memes meet Gucci.

Gucci, a brand of the elite, the ‘upper class’ so to speak. Born in 1881 as the brain child of Guccio Gucci, and firmly established in the 1920’s, the brand has grown phenomenally; from selling leather bags to horsemen in 1921, to being globally recognised as one of the leading designers in the fashion and beauty industry. From stunting the widely recognised handbag with the bamboo handle, to flaunting the green and red stripe that is synonymous with Gucci; the brand has made a serious impression in the million dollar industry. The company is worth a staggering $12 billion as of last year, and made a considerable $4.5 billion in sales (2016).


One of the brand’s previous creative directors Tom Ford, (1994-2004) was responsible for many of the mass marketing campaigns that Gucci became known for. Ford’s style was that, sex sells, which he proved in his time as creative director after taking gucci from the brink of bankruptcy in 1994, and transforming it into a $10 billion dollar company by the time he left in 2004. The following image captured by Mario Testino, starring Carmen Kass as the female model, was displayed in Vogue’s February issue (2003). The photo received a lot of criticism for its degrading notions and overt sexualisation.

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This form of advertising, (‘sex sells’) has been the way of many luxury brands for years, and has proven to work due to billion dollars worth of sales – for example, Gucci’s sales increased 90% between 1995-96 whilst Ford was creative director and generating hyper-sexualised advertisements. However, Gucci has seen a sudden shift in it’s marketing approach, moving away from sexualisation, and instead delving into the current popular culture phenomenon that is memes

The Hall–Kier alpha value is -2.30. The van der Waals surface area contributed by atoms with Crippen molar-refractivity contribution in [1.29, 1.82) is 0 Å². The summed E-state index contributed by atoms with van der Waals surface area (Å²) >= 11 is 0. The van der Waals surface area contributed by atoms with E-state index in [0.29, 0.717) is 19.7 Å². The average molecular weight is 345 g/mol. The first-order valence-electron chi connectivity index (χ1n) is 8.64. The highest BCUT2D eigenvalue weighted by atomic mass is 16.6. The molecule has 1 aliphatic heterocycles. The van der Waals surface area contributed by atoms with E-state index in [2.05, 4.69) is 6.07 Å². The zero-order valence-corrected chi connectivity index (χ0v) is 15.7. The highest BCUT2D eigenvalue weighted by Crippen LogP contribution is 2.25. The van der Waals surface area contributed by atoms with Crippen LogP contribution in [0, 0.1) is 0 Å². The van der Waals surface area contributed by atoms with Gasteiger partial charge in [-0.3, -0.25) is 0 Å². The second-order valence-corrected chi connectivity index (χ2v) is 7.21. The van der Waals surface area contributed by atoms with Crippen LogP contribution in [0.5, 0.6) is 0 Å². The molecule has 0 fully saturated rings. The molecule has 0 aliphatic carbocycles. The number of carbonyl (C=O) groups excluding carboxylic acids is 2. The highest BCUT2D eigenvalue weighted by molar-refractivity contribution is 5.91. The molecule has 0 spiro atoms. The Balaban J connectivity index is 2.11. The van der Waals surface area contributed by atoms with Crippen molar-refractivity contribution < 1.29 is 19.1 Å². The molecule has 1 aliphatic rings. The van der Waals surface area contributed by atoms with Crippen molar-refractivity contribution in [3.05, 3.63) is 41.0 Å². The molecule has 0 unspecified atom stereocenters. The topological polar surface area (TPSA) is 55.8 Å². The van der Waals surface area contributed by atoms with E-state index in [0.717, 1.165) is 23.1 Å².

Alessandro Michele was appointed creative director of Gucci in January 2015, and has just this month, released his meme-inspired campaign titled “#TFWGucci”, (“#That Feeling When Gucci”). Michele has been fascinated by internet culture for some time and wanted to integrate it into his project at Gucci as it created a ‘relatable scenario’ for audiences that is centred around the watches.

This complete transformation of the medium in which Gucci is exploring in it’s marketing approach displays Marshall McLuhan’s aphorism ‘the medium is the message’. The idea that the impact of the medium is more significant than the content in which it carries. This can be seen in “#TFWGucci” as it explores a new medium completely different from that of previous Tom Ford-like campaigns which use sex to sell their products. Now, the social phenomenon of memes is being used to reach a wider audience because they are a medium that has the ability to manipulate the social environment due to their viral nature. The timepieces cost anything up from AUD$1000, and Michele’s memes don’t quite reflect it’s luxurious price; but are instead attempting to reach new audiences by tapping into this popular medium.

Therefore, Gucci has taken advantage of this characteristic of memes, (a viral medium) to generate social buzz around their products in order to gain a competitive edge, social recognition, and reign in more sales as to remain a significant brand within the fashion industry.

 

Stay Curious,

Ruby

 

 

 

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Author: rubytoohey

curious. inquisitive. thinker. creator. student.

3 thoughts on “memes meet Gucci.”

    1. Thank you! I really appreciate your thoughts and will definitely give that a read. I didn’t really think or want to explore too many areas just so the post didn’t drag on too much. But I of course agree, it’s really exciting to see a luxury brand exploring the world of memes, even if it is to market watches that cost an arm and a leg haha. Thanks again for your feedback xx

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